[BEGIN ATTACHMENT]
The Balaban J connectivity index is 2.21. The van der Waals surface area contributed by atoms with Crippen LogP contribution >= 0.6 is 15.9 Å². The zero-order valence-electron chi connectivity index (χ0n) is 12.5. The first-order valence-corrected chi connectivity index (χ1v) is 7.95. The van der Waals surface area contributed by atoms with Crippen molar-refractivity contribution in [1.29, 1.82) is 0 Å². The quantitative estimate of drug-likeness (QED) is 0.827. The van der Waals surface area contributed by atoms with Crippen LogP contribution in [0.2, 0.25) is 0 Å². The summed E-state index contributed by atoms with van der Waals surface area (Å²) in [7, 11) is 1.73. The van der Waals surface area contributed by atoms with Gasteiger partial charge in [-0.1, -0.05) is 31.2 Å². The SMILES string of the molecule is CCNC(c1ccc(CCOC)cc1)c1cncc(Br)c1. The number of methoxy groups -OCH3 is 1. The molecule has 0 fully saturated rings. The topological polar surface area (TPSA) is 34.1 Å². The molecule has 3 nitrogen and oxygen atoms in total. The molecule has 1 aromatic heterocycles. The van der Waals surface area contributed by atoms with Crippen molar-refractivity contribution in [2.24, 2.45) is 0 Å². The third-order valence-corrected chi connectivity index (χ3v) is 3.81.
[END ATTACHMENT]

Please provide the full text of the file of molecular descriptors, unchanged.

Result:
The Balaban J connectivity index is 2.21. The van der Waals surface area contributed by atoms with Crippen LogP contribution >= 0.6 is 15.9 Å². The zero-order valence-electron chi connectivity index (χ0n) is 12.5. The first-order valence-corrected chi connectivity index (χ1v) is 7.95. The van der Waals surface area contributed by atoms with Crippen molar-refractivity contribution in [1.29, 1.82) is 0 Å². The quantitative estimate of drug-likeness (QED) is 0.827. The van der Waals surface area contributed by atoms with Crippen LogP contribution in [0.2, 0.25) is 0 Å². The summed E-state index contributed by atoms with van der Waals surface area (Å²) in [7, 11) is 1.73. The van der Waals surface area contributed by atoms with Gasteiger partial charge in [-0.1, -0.05) is 31.2 Å². The SMILES string of the molecule is CCNC(c1ccc(CCOC)cc1)c1cncc(Br)c1. The number of methoxy groups -OCH3 is 1. The molecule has 0 fully saturated rings. The topological polar surface area (TPSA) is 34.1 Å². The molecule has 3 nitrogen and oxygen atoms in total. The molecule has 1 aromatic heterocycles. The van der Waals surface area contributed by atoms with Crippen molar-refractivity contribution in [2.24, 2.45) is 0 Å². The third-order valence-corrected chi connectivity index (χ3v) is 3.81.